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tabs

This probably isn’t the first mention of Capo 3 you’ve seen. It’s probably not the first review you’ve seen. But this might be the first review you’ve seen from a guitarist with over a decade of experience with the instrument. I wanted to take my time to make sure that Capo 3 was adequately tested and given a legitimate and fair review from a gigging musician.

Capo has been around for a couple years now, and it’s a well-known and critically-acclaimed tool for learning music. Capo 3 comes with some new features, including automatic beat and chord detection — huge promises that should make guitarists both excited and wary. After all, most of us will know that the promise of an app that can essentially tab a song for us is an intoxicating, and maybe impossible, dream. Read on to find out whether or not Capo 3 does what it claims.

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Good apps for musicians that don’t cost an arm and a leg are hard to come by on the Mac — perhaps owing to the fact that Apple provides a fine one with every computer in GarageBand. But there’s no one-size-fits-all music creation apps, since we all have different needs and use cases.

Tabular bridges the two core prongs of creating music. It’s a composition and notation app, suited to writing and editing music for multiple instruments with both tablature and the modern stave/staff format. But it’s also a MIDI reader and a practice tool, specifically geared toward — but not limited to only — guitarists and drummers.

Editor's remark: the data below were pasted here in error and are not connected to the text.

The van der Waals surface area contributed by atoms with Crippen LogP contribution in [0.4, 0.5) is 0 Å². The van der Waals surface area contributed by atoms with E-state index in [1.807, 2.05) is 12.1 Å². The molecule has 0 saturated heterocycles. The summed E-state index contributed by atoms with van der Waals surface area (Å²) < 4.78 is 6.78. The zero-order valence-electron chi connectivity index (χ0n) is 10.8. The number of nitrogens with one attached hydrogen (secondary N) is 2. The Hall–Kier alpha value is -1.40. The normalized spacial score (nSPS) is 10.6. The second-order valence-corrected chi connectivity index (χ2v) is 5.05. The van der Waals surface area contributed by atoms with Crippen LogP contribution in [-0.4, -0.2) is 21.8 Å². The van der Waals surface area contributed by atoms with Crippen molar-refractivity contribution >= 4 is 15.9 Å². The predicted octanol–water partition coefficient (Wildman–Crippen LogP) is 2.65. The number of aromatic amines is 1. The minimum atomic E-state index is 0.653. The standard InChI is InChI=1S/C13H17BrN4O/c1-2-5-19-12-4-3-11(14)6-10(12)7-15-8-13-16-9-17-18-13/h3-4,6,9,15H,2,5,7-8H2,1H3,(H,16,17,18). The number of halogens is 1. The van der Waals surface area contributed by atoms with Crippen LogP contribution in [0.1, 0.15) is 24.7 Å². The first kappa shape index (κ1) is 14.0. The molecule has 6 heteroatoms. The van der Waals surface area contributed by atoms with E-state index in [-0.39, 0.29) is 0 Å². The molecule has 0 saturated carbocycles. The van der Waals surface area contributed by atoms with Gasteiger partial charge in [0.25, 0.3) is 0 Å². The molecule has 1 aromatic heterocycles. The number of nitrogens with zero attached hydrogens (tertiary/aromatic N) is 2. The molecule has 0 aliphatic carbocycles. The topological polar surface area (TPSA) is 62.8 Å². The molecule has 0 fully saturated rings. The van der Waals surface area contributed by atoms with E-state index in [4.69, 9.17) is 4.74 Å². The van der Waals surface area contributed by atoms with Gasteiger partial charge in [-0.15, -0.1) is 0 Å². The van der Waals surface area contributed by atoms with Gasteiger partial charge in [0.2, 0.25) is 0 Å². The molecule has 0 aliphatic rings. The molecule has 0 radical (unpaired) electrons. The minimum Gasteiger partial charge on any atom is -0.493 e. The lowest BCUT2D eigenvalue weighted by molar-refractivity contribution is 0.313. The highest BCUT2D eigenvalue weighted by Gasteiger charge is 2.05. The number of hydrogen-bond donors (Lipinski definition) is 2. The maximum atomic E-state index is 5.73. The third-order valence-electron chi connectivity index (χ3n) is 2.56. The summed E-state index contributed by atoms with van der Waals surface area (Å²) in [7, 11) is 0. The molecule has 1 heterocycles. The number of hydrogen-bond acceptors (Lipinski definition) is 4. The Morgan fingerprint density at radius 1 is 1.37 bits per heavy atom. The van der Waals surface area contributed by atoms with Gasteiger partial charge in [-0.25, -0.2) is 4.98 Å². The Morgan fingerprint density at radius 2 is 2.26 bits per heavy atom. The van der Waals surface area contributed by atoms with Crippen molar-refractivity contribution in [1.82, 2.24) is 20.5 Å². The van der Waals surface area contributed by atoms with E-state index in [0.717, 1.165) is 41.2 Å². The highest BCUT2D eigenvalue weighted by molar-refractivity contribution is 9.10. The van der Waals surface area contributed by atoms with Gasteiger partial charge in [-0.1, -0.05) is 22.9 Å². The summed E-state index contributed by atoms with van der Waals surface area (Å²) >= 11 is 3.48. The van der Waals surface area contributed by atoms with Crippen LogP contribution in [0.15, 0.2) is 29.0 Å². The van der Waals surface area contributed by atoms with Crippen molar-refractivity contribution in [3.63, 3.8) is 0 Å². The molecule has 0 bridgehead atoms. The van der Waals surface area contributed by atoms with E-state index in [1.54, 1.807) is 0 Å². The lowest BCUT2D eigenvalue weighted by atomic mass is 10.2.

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In Norse mythology, Sleipnir is the gray, eight-legged steed that Odin rides to Hel. In the world of technology, it’s an amazing web browser that you just have to try.

Though you may have never heard of it, Sleipnir has been around in various forms for years (it’s also on just about every operating system around). The latest version, Sleipnir 3 offers a truly unique and streamlined browsing experience optimized for OS X Lion. Join us as we dive in and check it out.

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The Apple experience is pretty slick, but one thing that frustrates many users is the Finder. Although it gets the job done, it hasn’t evolved a great deal in recent years and is missing a few widely-requested features.

As an integral part of OS X, the aptly named ‘Finder’ is used to find, move and delete files, install applications and even preview files – but all of this activity leaves us with a lot of windows open. Sure, you can keep pressing ‘cmd + w’ until they’ve all gone, or you can download TotalFinder.

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